Analysts not worried by Apple's financial projections

While Apple posted strong fiscal third-quarter earnings earlier this week, the company tempered expectations for the fourth-quarter by predicting earnings of 49 to 51 cents a share—short of what what Wall Street had been anticipating. But that isn’t worrying some analysts who felt that previous expectations for Apple’s performance had become inflated.

“I think that analysts jumped out ahead with big numbers,” said Needham & Company analyst Charles Wolf.

Warnings that Apple’s fourth-quarter numbers would fall short of Wall Street’s rosy outlook came a week before this week’s third-quarter results were announced, when Credit Suisse First Boston analyst Robert Semple issued a report pegging Apple’s fourth-quarter earnings at 50 cents a share; that compared to the 52 cent-per-share consensus estimate among other analysts.

Semple’s expectation matched the guidance issued by Apple this week. Briefing analysts, Apple CFO Peter Oppenheimer forecast revenue of about $4.5 to $4.6 billion and earnings between 46 and 48 cents a share, including an estimated expense from stock-based compensation. Removing that expense, Apple’s estimate falls within the 49-cent to 51-cent per share range.

Analysts polled by research firm Thomson Financial expected Apple to report revenue of $4.94 billion with the 52-cent-per-share profit.

Needham’s Wolf has a very simple explanation for the lofty expectations: inexperienced analysts. With the iPod catapulting Apple into the world’s stage over the last few years, more and more analysts have started following the company and its product cycles.

“There’s too many analysts following these companies that haven’t followed them very long,” Wolf said. “All you had to do was trace out the sequential change between June and September and you had to see those estimates were ridiculous. It’s an education quarter, and that’s all it is. You can’t expect a big jump between June and September.”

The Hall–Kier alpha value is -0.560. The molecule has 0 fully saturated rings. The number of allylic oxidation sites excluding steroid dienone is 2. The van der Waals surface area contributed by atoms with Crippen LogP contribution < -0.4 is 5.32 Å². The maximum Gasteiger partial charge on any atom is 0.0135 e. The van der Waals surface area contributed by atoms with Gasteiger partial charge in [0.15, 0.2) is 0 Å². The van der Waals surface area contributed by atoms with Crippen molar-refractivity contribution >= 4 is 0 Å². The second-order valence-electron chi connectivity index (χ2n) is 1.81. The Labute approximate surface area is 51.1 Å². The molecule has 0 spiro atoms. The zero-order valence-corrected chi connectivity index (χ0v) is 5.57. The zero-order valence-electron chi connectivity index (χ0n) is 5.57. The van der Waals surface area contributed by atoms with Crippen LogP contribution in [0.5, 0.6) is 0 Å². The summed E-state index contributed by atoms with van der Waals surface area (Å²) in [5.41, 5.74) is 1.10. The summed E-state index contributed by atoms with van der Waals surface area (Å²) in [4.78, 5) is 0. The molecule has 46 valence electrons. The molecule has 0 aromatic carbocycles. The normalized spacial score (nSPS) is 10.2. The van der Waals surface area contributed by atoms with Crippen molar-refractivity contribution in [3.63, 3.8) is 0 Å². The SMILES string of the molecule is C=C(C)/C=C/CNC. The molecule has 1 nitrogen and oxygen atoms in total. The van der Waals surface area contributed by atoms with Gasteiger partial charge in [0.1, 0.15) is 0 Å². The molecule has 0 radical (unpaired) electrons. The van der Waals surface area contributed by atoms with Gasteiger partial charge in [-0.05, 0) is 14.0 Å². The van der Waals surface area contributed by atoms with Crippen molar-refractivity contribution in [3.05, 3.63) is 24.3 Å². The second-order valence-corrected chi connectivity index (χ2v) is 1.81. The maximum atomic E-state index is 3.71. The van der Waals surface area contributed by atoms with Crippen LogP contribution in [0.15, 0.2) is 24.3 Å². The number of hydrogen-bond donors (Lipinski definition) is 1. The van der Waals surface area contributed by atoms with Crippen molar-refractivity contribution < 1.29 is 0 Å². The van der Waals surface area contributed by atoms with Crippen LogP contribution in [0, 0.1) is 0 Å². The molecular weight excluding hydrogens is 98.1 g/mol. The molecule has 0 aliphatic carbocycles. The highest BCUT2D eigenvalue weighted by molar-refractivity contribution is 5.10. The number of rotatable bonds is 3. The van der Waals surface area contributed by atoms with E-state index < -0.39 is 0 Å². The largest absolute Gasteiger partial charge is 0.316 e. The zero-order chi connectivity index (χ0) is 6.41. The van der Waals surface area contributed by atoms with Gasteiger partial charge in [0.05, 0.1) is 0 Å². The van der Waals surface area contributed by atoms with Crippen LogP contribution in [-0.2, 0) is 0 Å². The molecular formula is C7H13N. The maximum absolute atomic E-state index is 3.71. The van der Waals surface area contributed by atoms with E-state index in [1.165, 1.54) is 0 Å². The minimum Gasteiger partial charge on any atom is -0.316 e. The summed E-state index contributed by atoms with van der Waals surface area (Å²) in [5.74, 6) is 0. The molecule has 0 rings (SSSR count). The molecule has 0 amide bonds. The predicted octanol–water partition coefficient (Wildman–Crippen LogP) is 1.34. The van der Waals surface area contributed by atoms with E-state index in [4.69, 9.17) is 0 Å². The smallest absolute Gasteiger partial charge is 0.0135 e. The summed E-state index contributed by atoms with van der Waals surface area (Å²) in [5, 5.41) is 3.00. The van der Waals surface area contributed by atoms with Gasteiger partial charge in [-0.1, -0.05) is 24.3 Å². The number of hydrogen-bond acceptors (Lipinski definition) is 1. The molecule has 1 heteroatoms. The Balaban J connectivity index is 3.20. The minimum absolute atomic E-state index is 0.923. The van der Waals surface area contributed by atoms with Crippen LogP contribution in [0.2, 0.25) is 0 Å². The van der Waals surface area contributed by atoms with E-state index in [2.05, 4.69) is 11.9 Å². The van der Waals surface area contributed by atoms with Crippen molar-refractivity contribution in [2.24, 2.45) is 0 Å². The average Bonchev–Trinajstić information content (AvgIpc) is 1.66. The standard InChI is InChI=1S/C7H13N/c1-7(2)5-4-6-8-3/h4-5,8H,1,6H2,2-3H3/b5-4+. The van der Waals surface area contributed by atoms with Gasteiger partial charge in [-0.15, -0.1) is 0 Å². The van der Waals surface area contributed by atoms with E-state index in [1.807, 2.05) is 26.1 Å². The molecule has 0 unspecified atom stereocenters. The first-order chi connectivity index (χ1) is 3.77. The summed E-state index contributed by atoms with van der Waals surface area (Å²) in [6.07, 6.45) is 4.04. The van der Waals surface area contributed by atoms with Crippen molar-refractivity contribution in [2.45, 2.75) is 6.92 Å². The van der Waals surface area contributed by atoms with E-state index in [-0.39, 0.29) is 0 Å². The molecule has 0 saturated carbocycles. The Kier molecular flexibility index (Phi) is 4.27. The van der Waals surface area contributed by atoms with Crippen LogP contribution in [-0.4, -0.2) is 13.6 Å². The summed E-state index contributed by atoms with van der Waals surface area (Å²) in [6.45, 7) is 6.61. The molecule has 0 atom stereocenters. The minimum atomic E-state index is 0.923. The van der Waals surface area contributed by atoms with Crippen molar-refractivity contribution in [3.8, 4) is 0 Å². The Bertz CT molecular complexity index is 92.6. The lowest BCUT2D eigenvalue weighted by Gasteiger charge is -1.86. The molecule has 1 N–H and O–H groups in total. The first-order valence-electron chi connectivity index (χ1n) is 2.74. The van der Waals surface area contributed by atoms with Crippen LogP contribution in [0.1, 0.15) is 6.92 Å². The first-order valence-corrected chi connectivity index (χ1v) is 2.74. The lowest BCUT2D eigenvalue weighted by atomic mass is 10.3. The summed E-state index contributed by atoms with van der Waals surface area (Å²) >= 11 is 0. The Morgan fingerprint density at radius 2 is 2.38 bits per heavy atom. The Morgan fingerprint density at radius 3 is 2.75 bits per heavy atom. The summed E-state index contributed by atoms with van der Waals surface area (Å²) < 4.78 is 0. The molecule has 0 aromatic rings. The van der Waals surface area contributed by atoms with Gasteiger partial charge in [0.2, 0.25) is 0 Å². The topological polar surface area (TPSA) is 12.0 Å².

But that’s no cause for concern, even for Credit Suisse First Boston’s Semple. “If you compare it to last year it’s actually pretty similar,” Semple told Macworld . “Last year was a quarter where they were working down iPod sales, the iPod mini was reaching its end of life and making way for the nano. They used the majority of the September quarter to reduce those inventories.”

Likewise, Semple said he expects Apple to use this September to once again reduce iPod inventories as the company prepares for a refresh of the popular music player. He expects the new iPods to arrive in the September to October timeframe.

“There’s a lot of speculation on the iPod front,” Semple said. “But it does certainly does feel like we’re seeing last year play out again in terms of the sequential guidance. I kind of think it’s déjà vu all over again.”

Of course, a forecast is just that—an expectation by Apple of what analysts and shareholders should expect to see in the next quarter. Apple still has every opportunity to fall short of or exceed those expectations. Both analysts noted that actual earnings would depend on when and if Apple releases a new iPod, and based on the company’ past history it is more likely to come later in the year

“iPod sales could be very strong or continue at 8 million [units], depending on whether Apple introduces new iPods in September,” said Wolf, noting that Apple never reveals new products ahead of time. “You could see it in September or October. We can be certain that there will be a date in that six week time period that will lead into iPods for Christmas.”

For its part, Apple executives seemed very comfortable with the forecast laid out during the earnings conference call. Apple also indicated that the projections were consistent with past performance.

“Our guidance through the September quarter actually is consistent with our past seasonality, and our range represents growth of 22 to 25 percent over last year,” Oppenheimer told analyst during Wednesday’s conference call. “And again, the last year’s September quarter, was the best Mac sales quarter we had in education in 10 years."

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